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Patrick Ballard Wins First Louisiana State Championship

posted Sep 15, 2014, 9:14 AM by Louisiana Chess


Patrick Ballard wins 1st LA State Championship

Dex Webster takes Blitz Championship, while Florida Master A.J. Goldsby takes Clear First in Tournament

In the largest adult tournament in Louisiana outside of New Orleans in many years, sixty-three players converged on the Baton Rouge Marriott over Labor Day weekend to compete in the 2014 Louisiana State Championship.  After three grueling days and seven tough rounds of chess, Patrick Ballard displayed nerves of steel in a massive time scramble in Round 7 against two-time former champion Adam Caveney to bring home his first state title.  Ballard started with two wins, struggled through the second day with three draws, then finished strong with two wins to end up with 5.5/7, which was just enough to win the state championship on tie-breaks over Connor Lunney. 

With defending champion James Rousselle not playing due to illness and the top two seeds being Texas master Jeffrey de Jesus and Florida master A.J. Goldsby, the race for the title was wide open from the beginning.  When Caveney, the top seeded Louisiana player, continued his poor form against youngsters and fell to Eli Karp in round 2, there was no clear favorite. 

After round 2, the Blitz Championship was contested on Saturday night.  Not unsurprisingly, de Jesus, a strong master who plays very quickly, dominated.  He went 11.5/12 in the first six double rounds, clinching first, and took a zero point bye in the last round.  Dex Webster came back from a few stumbles in the middle rounds to take two games from Atul Kannan in the last round to finish second and take his first Louisiana Blitz Championship.  Ballard, the defending blitz champion, did not have a great tournament, and finished in the middle of the pack.

Dex Webster continued his momentum from the blitz tournament on Sunday, beating Karp and 2005 Louisiana Champion Eryk Hargrove before drawing de Jesus in round 5.  That left Webster in a commanding position at 4.5/5 at the end of Sunday.  Meanwhile, Caveney rebounded from a rough first day to win three games and move to 4/5. 

On the final day, Webster’s tough pairings finally took their toll when he fell to Goldsby on board one.  That loss brought lots of players back into contention going into the last round.  Goldsby led with 5.5, de Jesus and Caveney were at 5, and Ballard, Webster, Lunney, and Joshua Larcena at 4.5.  With Goldsby and de Jesus playing on board one in the last round for the tournament but not the title, boards 2-4 were left to decide the title, with Ballard playing Caveney, Lunney playing Webster, and Larcena playing Kannan.  Kannan beat Larcena relatively quickly, eliminating Larcena from contention, and Lunney played well in a tricky variation of the French Winawer to defeat Webster.  Because Webster’s tie-breakers were the strongest and Lunney’s the weakest due to a first-round loss, that result left the title fight to the board two battle between Ballard and Caveney.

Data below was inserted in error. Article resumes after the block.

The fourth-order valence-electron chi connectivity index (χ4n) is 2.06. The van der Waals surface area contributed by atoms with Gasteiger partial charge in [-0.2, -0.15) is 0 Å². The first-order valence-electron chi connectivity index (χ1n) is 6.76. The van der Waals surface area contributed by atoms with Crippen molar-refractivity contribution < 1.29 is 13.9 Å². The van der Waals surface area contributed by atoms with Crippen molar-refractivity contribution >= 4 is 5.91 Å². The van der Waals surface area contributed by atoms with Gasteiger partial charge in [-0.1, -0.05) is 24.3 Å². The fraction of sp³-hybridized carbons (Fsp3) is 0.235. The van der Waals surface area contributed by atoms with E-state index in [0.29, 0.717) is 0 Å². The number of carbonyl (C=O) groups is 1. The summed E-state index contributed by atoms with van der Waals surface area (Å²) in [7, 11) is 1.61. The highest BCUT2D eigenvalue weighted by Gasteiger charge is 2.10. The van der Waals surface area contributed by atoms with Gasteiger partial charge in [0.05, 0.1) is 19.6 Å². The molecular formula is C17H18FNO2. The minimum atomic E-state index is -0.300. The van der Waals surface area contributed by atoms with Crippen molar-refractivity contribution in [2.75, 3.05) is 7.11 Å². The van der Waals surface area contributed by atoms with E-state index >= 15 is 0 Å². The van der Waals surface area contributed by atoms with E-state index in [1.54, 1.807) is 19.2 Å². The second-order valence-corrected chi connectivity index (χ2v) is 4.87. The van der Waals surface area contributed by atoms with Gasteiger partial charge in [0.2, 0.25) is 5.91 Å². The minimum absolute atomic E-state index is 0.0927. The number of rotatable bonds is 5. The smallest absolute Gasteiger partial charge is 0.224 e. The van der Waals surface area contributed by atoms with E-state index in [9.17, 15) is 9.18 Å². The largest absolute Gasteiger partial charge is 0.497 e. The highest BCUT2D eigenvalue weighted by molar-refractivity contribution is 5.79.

The game did not disappoint.  Playing an obscure line of the McCutcheon French, Caveney took the initiative on the queenside while Ballard countered on the kingside.  An intense struggle ensured when Ballard broke through on the kingside and sacrificed two pieces for a rook.  The struggle took its toll on the clocks of both players and a wild time scramble broke out in a position far too complicated for a time scramble.  Just when Ballard should have won back a piece to take an advantage, he waited one move too long, allowing Caveney to wriggle out of the trouble and take the advantage by breaking into the queenside.  Then it was Caveney’s turn for a time trouble blunder and he did not disappoint, pulling out a big whopper that dropped not one but two pieces, leaving Ballard up a full rook.  The fireworks were not over yet, however, as Ballard misplayed the defense of Caveney’s queenside pawnstorm, forcing Ballard to give back the rook taking a pawn that Caveney queened.  After all the fun, Ballard ended up a pawn up in a rook and pawn endgame.  While normally these positions are tough, Caveney’s king was stuck on the h-file, and Ballard had a relatively straightforward win, which he duly converted.  After Ballard had queened his extra pawn, Caveney over-stepped the time limit in a hopeless position.  It was a great performance by Ballard in a tough position.

Congratulations to new state champion Ballard, blitz champion Webster, Goldsby, and Lunney!  All played well and deserved their titles, tournament victory, and loss on tie-breaks, respectively.  Full details of the tournament, with some games, will be included in the next bulletin.